Religion is a set of beliefs and practices that center on questions about the meaning of life. It may involve worship of a supreme being.
A number of different philosophers have given different definitions to the term religion over the centuries. Edward Burnett Tylor defined religion in 1871 as “the belief in spiritual beings.” He argued that narrowing the definition to mean the belief in a supreme deity or judgment after death or idolatry and so on, would exclude many peoples from the category of religious. He also argued that the belief in spiritual beings exists in all known societies.
According to Durkheim, religion is a social function that helps individuals and society integrate. He also claimed that it establishes a collective conscience. Talcott Parsons (1937) argued that religions provide a set of values on which individual actions can be based. Milton Yinger (1957) argued that religions provide answers to ‘ultimate’ questions.
Among the most famous and influential philosophers who took religious matters seriously are Martin Heidegger, Jean-Paul Sartre, Simone de Beauvoir, Albert Camus, Gabriel Marcel, Franz Rosenzweig, and Emmanuel Levinas. In the twentieth century, Jacques Derrida, Michel Foucault, and Luce Irigary addressed religion in their works.
In the early 20th century, Emile Durkheim characterized religion as a “belief system” that he viewed as helping individuals and society to “integrate.” He said that this is a function that has existed in human societies since prehistoric times but had not been conceptualized as such until modernity.
He believed that this function was essential to the maintenance of human civilization. It was necessary to have a collective sense of the moral and religious values that all members of a society shared, which were able to guide their decisions as they moved through a world in which they were constantly attempting to find solutions to complex problems, such as how to survive and reproduce.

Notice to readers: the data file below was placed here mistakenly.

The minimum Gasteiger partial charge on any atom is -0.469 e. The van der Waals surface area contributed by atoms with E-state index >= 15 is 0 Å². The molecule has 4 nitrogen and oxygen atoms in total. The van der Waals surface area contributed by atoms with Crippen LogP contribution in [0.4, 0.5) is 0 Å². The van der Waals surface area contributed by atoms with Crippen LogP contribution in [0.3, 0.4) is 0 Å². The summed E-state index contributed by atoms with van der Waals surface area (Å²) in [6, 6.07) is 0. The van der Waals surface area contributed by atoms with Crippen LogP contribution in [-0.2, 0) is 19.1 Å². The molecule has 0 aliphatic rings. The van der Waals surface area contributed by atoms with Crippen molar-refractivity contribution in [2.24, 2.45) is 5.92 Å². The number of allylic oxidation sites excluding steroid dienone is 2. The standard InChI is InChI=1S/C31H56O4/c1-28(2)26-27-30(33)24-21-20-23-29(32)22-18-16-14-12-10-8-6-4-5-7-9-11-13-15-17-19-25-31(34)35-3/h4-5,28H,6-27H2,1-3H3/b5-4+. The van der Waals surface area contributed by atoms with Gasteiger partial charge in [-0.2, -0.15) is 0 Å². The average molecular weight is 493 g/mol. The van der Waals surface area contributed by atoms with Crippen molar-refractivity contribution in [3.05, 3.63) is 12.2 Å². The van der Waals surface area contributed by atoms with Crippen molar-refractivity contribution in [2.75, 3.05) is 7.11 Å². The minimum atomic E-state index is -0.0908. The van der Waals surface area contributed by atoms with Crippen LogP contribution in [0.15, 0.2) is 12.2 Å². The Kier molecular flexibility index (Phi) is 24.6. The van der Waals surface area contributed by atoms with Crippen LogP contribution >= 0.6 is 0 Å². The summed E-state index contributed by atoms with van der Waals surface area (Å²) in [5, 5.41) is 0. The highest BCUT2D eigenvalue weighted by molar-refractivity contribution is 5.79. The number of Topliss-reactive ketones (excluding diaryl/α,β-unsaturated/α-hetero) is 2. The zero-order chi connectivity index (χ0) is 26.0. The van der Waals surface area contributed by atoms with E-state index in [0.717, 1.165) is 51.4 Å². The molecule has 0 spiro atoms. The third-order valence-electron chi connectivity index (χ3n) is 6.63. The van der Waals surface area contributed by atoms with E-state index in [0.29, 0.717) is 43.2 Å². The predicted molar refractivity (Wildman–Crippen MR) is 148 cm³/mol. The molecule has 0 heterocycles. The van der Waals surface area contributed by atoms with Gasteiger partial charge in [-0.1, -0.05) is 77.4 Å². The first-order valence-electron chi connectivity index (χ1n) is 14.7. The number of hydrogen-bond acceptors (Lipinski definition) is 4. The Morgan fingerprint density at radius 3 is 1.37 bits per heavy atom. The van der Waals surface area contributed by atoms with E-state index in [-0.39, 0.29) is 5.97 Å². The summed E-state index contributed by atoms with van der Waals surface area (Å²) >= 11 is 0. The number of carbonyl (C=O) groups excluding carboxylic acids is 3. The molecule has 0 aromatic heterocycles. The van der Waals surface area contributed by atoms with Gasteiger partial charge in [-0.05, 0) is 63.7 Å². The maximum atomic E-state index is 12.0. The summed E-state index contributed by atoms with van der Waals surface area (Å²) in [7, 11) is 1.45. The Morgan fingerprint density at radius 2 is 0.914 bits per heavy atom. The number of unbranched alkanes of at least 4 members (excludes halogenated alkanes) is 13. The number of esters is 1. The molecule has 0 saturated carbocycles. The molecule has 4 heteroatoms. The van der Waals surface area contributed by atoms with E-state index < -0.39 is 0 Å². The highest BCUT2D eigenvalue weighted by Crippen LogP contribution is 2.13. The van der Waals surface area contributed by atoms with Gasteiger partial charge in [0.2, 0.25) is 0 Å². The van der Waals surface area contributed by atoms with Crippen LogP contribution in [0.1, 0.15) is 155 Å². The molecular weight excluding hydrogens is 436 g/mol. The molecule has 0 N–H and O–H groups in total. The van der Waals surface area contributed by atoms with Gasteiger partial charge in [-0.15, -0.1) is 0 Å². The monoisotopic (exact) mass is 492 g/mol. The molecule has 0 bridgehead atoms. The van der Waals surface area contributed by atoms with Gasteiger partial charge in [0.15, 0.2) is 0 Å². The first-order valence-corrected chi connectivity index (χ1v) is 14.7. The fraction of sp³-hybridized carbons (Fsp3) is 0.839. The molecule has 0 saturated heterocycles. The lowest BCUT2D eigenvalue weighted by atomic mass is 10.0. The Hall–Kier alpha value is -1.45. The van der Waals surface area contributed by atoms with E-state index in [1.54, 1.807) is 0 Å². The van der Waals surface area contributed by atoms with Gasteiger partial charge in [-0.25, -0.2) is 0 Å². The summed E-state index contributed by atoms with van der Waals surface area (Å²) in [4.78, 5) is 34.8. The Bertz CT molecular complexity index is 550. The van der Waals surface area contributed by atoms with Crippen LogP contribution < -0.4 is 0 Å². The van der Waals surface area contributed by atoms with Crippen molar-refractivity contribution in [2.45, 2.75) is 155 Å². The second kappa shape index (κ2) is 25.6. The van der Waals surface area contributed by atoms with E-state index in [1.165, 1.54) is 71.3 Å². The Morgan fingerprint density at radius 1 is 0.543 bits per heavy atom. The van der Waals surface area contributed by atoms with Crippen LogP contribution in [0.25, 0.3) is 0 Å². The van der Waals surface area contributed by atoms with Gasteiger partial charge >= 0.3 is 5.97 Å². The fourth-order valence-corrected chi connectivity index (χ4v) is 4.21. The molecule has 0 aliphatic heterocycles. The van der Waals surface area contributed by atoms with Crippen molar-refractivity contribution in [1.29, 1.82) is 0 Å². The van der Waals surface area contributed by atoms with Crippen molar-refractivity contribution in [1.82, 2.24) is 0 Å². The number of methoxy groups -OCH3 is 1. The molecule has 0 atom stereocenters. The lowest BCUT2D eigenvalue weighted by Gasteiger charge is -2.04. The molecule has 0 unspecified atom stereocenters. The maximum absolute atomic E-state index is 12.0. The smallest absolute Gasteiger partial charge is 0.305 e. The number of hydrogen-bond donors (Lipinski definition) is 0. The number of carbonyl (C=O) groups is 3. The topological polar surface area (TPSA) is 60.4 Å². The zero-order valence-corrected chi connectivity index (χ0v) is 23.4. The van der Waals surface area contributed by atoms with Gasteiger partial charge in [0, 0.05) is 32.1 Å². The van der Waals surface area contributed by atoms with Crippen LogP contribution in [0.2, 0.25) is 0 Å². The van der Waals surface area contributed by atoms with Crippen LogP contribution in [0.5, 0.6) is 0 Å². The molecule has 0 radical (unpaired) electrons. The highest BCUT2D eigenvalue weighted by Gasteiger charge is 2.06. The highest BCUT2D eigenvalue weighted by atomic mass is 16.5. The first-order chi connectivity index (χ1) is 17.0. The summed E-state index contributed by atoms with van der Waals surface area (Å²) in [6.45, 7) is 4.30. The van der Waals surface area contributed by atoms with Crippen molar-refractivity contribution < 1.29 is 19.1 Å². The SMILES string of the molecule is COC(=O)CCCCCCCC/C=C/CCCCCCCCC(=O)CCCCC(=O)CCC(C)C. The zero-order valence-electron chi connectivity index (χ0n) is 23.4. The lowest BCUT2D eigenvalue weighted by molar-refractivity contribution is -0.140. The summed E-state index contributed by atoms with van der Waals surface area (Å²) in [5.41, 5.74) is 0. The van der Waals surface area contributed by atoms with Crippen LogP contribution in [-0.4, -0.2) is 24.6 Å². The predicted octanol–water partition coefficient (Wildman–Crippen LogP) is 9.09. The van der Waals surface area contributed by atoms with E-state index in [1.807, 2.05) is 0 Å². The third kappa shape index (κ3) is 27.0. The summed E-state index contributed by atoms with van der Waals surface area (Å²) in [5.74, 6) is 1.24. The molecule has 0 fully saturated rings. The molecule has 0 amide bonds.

Another functional approach, that of Paul Tillich, is derived from his view that “religion” includes whatever dominant concern serves to organize a person’s values (whether or not it involves the belief in unusual realities). He said that the concept of religion must include both a social function and an axiological function.
Some of the most important contemporary sociologists have formulated similar definitions. They have argued that the idea of a universal religion is an ethnocentric idea and that there are many different ways in which different societies practice religion.
Polythetic definitions are becoming increasingly popular as scholars attempt to avoid the claim that an evolving social category has an ahistorical essence. This is because polythetic definitions recognize more properties that are commonly attributed to religion than monothetic ones do.
These include: a belief in a supreme being, the importance of God or divine beings to individuals and societies, and the need for humans to organize their values around these conceptions. They also include rituals and group membership.
These characteristics are what distinguish the various kinds of religions that have been identified over the years. This is why the debate over definitions of religion has been so heated and why it remains ongoing today. It is also why the question of how to define religion continues to fascinate scholars from many disciplines.